Trump's GOP wall of support is cracking


Analysis by Maeve Reston and Stephen Collinson reads: As President Donald Trump's lawyers cling to their far-fetched schemes to overturn the presidential election, it was increasingly clear Thursday that cracks are forming in Trump's Republican wall of support, as more GOP members stepped forward to say that President-elect Joe Biden should receive national intelligence briefings and others began to acknowledge the long-shot nature of the President's quest.

There is still no sign that Trump and leading Republicans plan to actively congratulate Biden. Trump is still tweeting conspiracy theories about the election to stoke outrage within his politically activated base, and GOP members are looking to him for help in winning two likely runoff elections in Georgia that will decide who controls the Senate.

But after Oklahoma Republican Sen. James Lankford told a local radio station Wednesday that the President-elect should begin receiving presidential intelligence briefings by the end of the week, a number of senior GOP senators spoke up Thursday to say they shared that thinking, including Iowa Sen. Chuck Grassley, the chamber's most senior Republican, Senate Majority Whip John Thune and even South Carolina Sen. Lindsey Graham, a Trump loyalist who has encouraged the President not to concede.

In making his argument, Lankford noted that after the 9/11 terrorist attacks the bipartisan committee that investigated them found that the compressed time frame for the transition after the contested 2000 election may have contributed to the lack of preparedness for the attack.

In their report after the attacks, the commission said that the dispute over the election and the "36-day legal fight" following "cut in half the normal transition period." The loss of time, the commission said, "hampered the new administration in identifying, recruiting, clearing, and obtaining Senate confirmation of key appointees," diminishing US preparedness before the terrorist attacks.

The intermediary step by Republicans in the President's orbit illuminated the widening divide between the practical reality that Biden must be equipped with key national security knowledge to begin running the country in January and the political fiction being perpetrated by the President and his supporters.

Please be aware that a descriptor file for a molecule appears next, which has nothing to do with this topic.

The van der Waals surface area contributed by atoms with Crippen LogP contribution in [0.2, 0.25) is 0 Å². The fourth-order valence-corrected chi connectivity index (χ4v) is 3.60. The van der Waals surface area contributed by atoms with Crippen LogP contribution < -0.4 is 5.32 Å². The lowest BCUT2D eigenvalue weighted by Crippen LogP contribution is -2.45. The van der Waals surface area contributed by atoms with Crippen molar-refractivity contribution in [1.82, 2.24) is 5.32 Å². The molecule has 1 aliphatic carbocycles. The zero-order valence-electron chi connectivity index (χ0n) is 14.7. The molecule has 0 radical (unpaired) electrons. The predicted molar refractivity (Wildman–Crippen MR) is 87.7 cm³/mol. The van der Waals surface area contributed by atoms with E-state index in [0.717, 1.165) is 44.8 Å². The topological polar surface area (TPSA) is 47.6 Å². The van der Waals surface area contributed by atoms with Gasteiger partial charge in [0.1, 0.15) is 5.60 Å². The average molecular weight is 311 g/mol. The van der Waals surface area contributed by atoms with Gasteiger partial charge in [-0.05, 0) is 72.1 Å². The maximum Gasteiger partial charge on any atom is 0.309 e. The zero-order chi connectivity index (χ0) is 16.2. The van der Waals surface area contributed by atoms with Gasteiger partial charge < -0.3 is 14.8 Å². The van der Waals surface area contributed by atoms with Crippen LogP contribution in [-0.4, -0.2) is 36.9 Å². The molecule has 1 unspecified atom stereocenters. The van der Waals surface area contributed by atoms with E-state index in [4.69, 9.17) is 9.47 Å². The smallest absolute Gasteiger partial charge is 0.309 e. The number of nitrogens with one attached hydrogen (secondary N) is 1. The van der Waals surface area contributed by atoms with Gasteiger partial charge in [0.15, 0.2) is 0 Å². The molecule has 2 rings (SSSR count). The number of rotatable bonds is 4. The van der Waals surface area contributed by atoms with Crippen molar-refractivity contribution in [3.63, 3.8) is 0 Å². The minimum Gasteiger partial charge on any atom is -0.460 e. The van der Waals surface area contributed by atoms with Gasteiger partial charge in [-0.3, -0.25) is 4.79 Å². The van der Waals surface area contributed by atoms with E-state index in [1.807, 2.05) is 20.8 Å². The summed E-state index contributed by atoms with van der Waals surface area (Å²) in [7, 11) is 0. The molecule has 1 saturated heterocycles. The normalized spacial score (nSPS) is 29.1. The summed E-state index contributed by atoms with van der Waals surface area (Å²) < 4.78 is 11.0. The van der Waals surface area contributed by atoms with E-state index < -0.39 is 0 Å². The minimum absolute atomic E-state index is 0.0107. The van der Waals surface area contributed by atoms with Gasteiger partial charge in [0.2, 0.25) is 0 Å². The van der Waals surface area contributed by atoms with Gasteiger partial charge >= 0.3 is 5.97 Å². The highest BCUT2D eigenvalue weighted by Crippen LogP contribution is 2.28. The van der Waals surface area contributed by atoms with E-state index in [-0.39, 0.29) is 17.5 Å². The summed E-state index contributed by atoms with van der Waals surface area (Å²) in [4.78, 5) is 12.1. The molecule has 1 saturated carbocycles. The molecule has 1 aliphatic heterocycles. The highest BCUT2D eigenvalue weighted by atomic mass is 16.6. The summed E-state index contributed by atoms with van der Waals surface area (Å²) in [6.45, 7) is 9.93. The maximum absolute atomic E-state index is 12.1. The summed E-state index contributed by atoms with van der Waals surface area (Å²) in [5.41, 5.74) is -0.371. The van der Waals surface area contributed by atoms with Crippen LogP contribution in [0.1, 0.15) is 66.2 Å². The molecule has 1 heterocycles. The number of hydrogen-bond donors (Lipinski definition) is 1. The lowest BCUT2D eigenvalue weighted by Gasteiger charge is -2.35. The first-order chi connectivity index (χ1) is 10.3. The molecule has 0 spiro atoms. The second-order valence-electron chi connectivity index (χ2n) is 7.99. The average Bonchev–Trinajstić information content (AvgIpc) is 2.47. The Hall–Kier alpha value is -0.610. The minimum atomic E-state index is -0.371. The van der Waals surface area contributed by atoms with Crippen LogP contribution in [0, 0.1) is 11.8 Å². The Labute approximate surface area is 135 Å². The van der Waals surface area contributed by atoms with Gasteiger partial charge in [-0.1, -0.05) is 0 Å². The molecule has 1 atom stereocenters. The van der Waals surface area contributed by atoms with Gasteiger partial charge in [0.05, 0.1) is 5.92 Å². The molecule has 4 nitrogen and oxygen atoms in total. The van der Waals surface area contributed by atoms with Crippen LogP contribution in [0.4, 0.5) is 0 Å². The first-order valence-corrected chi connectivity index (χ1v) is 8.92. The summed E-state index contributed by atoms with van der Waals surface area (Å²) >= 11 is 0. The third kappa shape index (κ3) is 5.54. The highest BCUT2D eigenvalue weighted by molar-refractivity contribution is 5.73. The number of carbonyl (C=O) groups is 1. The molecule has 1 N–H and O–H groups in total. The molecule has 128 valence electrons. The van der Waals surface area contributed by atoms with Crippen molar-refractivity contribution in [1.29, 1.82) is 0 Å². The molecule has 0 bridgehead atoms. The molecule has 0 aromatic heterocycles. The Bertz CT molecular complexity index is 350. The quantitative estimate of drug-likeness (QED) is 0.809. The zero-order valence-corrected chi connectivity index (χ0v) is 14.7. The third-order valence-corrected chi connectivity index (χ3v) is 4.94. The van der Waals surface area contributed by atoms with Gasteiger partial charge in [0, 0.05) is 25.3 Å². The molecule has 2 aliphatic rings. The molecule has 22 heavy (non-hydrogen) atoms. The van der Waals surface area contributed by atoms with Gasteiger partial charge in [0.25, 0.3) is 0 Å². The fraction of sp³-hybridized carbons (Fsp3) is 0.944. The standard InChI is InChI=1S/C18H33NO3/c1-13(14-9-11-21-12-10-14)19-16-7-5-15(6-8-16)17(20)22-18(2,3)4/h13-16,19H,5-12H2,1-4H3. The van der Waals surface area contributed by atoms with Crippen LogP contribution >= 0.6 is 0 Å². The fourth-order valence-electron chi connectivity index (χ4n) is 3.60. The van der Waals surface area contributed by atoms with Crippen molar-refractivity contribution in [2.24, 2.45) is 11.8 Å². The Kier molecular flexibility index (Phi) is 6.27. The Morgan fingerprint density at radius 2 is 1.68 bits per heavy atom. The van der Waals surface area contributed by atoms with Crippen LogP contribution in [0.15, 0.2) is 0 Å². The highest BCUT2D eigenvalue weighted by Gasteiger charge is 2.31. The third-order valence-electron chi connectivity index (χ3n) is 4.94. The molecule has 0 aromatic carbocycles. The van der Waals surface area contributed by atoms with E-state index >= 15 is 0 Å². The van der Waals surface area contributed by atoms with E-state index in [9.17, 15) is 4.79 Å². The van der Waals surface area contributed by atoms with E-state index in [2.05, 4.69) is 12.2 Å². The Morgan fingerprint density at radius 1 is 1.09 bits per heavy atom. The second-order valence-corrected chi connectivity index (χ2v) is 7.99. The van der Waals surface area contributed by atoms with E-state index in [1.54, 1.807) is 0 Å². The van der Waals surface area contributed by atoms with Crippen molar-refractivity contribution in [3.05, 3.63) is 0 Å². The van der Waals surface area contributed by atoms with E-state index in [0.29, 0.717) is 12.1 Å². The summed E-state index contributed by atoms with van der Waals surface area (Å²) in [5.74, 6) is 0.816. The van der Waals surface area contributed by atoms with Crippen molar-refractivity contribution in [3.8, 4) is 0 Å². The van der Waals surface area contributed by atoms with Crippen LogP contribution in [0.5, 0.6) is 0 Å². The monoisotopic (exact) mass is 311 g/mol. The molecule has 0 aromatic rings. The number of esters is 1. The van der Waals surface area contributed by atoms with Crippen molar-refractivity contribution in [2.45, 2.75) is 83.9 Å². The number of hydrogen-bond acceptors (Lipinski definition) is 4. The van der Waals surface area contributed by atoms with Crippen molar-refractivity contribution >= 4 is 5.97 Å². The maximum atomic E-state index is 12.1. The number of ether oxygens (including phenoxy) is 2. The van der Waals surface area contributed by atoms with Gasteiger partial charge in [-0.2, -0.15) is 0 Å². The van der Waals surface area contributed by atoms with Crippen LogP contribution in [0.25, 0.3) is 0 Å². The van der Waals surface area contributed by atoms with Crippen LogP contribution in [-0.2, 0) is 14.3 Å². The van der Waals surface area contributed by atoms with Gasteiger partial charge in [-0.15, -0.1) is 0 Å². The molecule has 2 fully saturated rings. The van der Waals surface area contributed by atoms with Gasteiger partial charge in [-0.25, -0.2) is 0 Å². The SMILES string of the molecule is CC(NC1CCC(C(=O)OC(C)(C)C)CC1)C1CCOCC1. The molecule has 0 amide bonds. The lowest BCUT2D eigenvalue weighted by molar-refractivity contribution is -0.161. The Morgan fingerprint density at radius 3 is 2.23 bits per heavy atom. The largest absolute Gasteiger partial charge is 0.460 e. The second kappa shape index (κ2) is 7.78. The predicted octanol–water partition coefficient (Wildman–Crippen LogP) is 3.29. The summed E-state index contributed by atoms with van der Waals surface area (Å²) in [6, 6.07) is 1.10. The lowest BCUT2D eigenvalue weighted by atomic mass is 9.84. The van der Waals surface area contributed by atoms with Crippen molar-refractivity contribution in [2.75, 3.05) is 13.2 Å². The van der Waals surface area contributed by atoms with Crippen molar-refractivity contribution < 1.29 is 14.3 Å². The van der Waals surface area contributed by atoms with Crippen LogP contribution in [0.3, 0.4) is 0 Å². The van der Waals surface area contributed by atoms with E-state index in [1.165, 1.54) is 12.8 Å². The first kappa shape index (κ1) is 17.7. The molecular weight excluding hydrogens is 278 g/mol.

Ohio's Republican Gov. Mike DeWine, who heads a state the President won last week, said on CNN's "New Day" that "we need to consider the former vice president as the President-elect." While he said the President has the right to pursue legal options, the Ohio governor said there were more pressing issues facing the country.

"I'm worried about this virus, I'm not looking at what the merits of the case are. It would appear that Joe Biden is going to be the next president of the United States," DeWine said, adding that America needs to "come together as a country."

The illusory quality of Trump's election fraud claims was once again underscored by a set of election integrity checks that are being conducted in Arizona, which CNN called for Biden late Thursday night. Trump had tweeted Thursday that an audit of Arizona votes would mean "that we will easily win" that state. But post-election audits filed with the Arizona Secretary of State's office from more than half of Arizona's counties showed that there is no evidence of systematic voter fraud or major discrepancies that would affect the outcome of the race. Several GOP-leaning counties chose not to conduct the audits; reports from other remaining counties have not yet been submitted.

A group of national, state and private election officials said in a joint statement Thursday that there is no evidence that "any voting system deleted or lost votes, changed votes, or was in any way compromised."

"The November 3rd election was the most secure in American history. Right now, across the country, election officials are reviewing and double checking the entire election process prior to finalizing the result," the Election Infrastructure Government Coordinating Council and the Election Infrastructure Sector Coordinating Executive Committees said. The group includes federal employees who are working in the Trump administration.